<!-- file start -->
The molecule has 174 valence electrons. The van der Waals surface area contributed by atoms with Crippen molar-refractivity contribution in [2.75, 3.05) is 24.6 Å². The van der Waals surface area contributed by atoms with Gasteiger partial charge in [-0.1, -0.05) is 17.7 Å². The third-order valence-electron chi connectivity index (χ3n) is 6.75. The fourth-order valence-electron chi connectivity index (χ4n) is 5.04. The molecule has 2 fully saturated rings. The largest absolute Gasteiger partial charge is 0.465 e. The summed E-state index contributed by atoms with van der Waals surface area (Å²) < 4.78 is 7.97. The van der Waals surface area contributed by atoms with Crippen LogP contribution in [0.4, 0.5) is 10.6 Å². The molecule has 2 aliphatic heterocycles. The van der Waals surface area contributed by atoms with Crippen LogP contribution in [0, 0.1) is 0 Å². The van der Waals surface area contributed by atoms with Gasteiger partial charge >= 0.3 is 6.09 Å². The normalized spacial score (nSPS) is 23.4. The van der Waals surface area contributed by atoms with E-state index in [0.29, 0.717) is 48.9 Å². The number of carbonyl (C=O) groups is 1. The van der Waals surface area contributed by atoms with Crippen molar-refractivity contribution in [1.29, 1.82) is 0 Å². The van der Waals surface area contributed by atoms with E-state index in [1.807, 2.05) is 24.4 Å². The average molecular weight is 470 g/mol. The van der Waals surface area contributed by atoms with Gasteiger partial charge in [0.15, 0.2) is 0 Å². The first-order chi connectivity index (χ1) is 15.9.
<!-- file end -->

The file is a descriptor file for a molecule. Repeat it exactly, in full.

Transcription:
The molecule has 174 valence electrons. The van der Waals surface area contributed by atoms with Crippen molar-refractivity contribution in [2.75, 3.05) is 24.6 Å². The van der Waals surface area contributed by atoms with Gasteiger partial charge in [-0.1, -0.05) is 17.7 Å². The third-order valence-electron chi connectivity index (χ3n) is 6.75. The fourth-order valence-electron chi connectivity index (χ4n) is 5.04. The molecule has 2 fully saturated rings. The largest absolute Gasteiger partial charge is 0.465 e. The summed E-state index contributed by atoms with van der Waals surface area (Å²) < 4.78 is 7.97. The van der Waals surface area contributed by atoms with Crippen LogP contribution in [0.4, 0.5) is 10.6 Å². The molecule has 2 aliphatic heterocycles. The van der Waals surface area contributed by atoms with Crippen LogP contribution in [0, 0.1) is 0 Å². The van der Waals surface area contributed by atoms with Gasteiger partial charge >= 0.3 is 6.09 Å². The normalized spacial score (nSPS) is 23.4. The van der Waals surface area contributed by atoms with E-state index in [0.29, 0.717) is 48.9 Å². The number of carbonyl (C=O) groups is 1. The van der Waals surface area contributed by atoms with Crippen molar-refractivity contribution in [1.29, 1.82) is 0 Å². The van der Waals surface area contributed by atoms with E-state index in [1.807, 2.05) is 24.4 Å². The average molecular weight is 470 g/mol. The van der Waals surface area contributed by atoms with Gasteiger partial charge in [0.15, 0.2) is 0 Å². The first-order chi connectivity index (χ1) is 15.9.